In another email chain, a doctor wrote that a cholesterol test didn’t add up. Rosendorff wrote to Christian that something was wrong with the test. In response, Christian gave Rosendorff a paragraph of explanation to give to the doctor. Rosendorff rejected it, saying he wouldn’t defend the test. In response, Christian chastised him — and received an “attaboy!” email from his sister. “You handled this excellently,” Holmes wrote to her brother.
Thanks to this meddling, Rosendorff seemed like he was at the end of his rope: “100% honesty and transparency to the patient is essential,” he wrote to Christian. “My first duty is not to Theranos but to the patient as per my Hippocratic oath ‘primum non nocere.’” Christian forwarded this to Holmes and Sunny Balwani, Holmes’ co-defendant who is being tried separately. Rosendorff ended up sparing the patient from another Theranos fingerprick and using an FDA-approved venous draw test instead.
In another set of emails, Rosendorff said he felt out of the loop on what the company was doing. He asked to be taken off the lab’s license. “I am feeling pressured to vouch for results I cannot be confident in,” he wrote to Holmes.
In response, she wrote, “How sad and disappointing to see this from you.” She said he hadn’t raised his concerns before — not true, as we’ve seen emails of him doing it and cc’ing her in. Rosendorff also testified Friday to meeting with Holmes about his concerns.
It wasn’t just a few bad tests that needed to be kept quiet. Theranos appeared secretive to the point of fooling public health officials — with Holmes’ blessing. When auditors from the California Department of Public Health were scheduled to visit the lab, Holmes emailed Rosendorff and Balwani, among others, to find out where they’d be walking. The day of the inspection, no one was to go into or out of Normandy, the lab where the Edison machines were kept, Rosendorff testified. To his knowledge, the auditors didn’t see an Edison device that day.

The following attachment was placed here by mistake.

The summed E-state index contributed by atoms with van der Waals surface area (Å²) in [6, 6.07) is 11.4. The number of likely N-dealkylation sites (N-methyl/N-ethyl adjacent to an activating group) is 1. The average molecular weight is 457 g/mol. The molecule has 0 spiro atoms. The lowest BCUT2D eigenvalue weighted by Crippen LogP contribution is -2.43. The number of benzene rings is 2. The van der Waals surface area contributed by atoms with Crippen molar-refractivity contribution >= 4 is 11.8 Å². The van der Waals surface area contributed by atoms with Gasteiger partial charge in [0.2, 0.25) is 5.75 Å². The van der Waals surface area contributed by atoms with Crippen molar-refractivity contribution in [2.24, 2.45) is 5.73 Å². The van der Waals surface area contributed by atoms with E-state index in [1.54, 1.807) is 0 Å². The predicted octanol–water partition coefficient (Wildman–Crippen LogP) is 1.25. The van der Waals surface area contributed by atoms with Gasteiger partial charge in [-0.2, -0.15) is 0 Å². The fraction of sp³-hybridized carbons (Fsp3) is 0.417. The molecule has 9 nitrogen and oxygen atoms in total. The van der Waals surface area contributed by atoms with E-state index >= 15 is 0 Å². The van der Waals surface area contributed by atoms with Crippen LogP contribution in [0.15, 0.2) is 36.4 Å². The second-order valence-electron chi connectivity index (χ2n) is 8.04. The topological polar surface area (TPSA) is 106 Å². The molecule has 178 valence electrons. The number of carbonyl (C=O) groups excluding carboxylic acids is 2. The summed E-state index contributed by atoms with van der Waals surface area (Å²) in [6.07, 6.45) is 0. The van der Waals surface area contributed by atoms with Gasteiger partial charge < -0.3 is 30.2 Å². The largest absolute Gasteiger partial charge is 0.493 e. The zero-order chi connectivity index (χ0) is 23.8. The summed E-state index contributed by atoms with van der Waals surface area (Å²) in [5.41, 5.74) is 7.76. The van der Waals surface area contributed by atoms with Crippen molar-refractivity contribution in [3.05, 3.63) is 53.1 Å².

Legally, labs are required to do proficiency testing, which is meant to ensure accurate results. Rosendorff “felt management was paying lip service to this issue,” he said. He testified that he received no resources or support for his proficiency testing plans. Nothing changed by the time he left, either. Rosendorff forwarded an email about this to his Gmail account, in case he might need it later.
Eventually, he found another job and gave notice, staying on for a while so they could find another lab director. During that time, in November 2014, there was another bad test result. Rosendorff was blunt, telling Holmes and Balwani that the test’s accuracy was in question. “Are you both comfortable with this?” he wrote in an email.
In response, Balwani essentially dismissed Rosendorff’s concerns. Rosendorff forwarded that response to Holmes, writing, “I find Sunny’s response offensive and disingenuous. He should apologize.” Holmes then forwarded that email to Balwani, saying that they should “cut him Monday,” which Rosendorff interpreted to mean that they should fire him rather than let him serve out his last few days.
Sure, Rosendorff talked to the feds and knew roughly what questions he’d be asked. Yes, the launch Rosendorff had testified to on Friday was a “soft launch.” But that doesn’t speak to email after email of patient complaints, or to Rosendorff’s increasingly blunt efforts to address bad tests. It certainly doesn’t explain Christian Holmes’ involvement, or why his sister was praising him for slapping down Rosendorff, her lab director.
Rosendorff’s cross-examination will continue tomorrow. But so far, not much has been produced to undermine him — and the emails that have been introduced bolster him. They also raise a lot of questions about Elizabeth Holmes’ credibility, and that’s going to be hard to explain away.